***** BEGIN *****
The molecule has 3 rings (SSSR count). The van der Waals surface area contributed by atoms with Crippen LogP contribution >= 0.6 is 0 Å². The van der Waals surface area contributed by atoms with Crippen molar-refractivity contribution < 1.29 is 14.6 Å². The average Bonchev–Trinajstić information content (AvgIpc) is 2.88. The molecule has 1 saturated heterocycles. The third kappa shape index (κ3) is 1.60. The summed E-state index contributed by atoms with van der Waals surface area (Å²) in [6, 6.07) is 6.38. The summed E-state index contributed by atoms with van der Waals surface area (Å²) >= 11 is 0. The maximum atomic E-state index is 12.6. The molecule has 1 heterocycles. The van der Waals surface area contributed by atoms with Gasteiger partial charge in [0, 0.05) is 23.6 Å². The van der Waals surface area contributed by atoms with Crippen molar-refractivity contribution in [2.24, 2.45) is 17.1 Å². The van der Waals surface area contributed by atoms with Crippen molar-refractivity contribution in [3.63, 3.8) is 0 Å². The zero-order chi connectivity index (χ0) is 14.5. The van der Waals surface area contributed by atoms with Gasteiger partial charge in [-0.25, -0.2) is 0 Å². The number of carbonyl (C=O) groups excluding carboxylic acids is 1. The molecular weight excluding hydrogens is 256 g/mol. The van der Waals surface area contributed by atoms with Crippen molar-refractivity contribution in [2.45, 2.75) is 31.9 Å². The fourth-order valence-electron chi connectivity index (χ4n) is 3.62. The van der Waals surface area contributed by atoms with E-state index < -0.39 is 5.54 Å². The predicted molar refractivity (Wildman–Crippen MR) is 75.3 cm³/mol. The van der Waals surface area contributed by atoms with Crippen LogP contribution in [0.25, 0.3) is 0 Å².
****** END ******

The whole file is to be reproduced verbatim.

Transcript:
The molecule has 3 rings (SSSR count). The van der Waals surface area contributed by atoms with Crippen LogP contribution >= 0.6 is 0 Å². The van der Waals surface area contributed by atoms with Crippen molar-refractivity contribution < 1.29 is 14.6 Å². The average Bonchev–Trinajstić information content (AvgIpc) is 2.88. The molecule has 1 saturated heterocycles. The third kappa shape index (κ3) is 1.60. The summed E-state index contributed by atoms with van der Waals surface area (Å²) in [6, 6.07) is 6.38. The summed E-state index contributed by atoms with van der Waals surface area (Å²) >= 11 is 0. The maximum atomic E-state index is 12.6. The molecule has 1 heterocycles. The van der Waals surface area contributed by atoms with Gasteiger partial charge in [0, 0.05) is 23.6 Å². The van der Waals surface area contributed by atoms with Crippen molar-refractivity contribution in [2.24, 2.45) is 17.1 Å². The van der Waals surface area contributed by atoms with Crippen molar-refractivity contribution in [3.63, 3.8) is 0 Å². The zero-order chi connectivity index (χ0) is 14.5. The van der Waals surface area contributed by atoms with Gasteiger partial charge in [-0.25, -0.2) is 0 Å². The number of carbonyl (C=O) groups excluding carboxylic acids is 1. The molecular weight excluding hydrogens is 256 g/mol. The van der Waals surface area contributed by atoms with Crippen molar-refractivity contribution in [2.45, 2.75) is 31.9 Å². The fourth-order valence-electron chi connectivity index (χ4n) is 3.62. The van der Waals surface area contributed by atoms with E-state index < -0.39 is 5.54 Å². The predicted molar refractivity (Wildman–Crippen MR) is 75.3 cm³/mol. The van der Waals surface area contributed by atoms with Crippen LogP contribution in [0.25, 0.3) is 0 Å².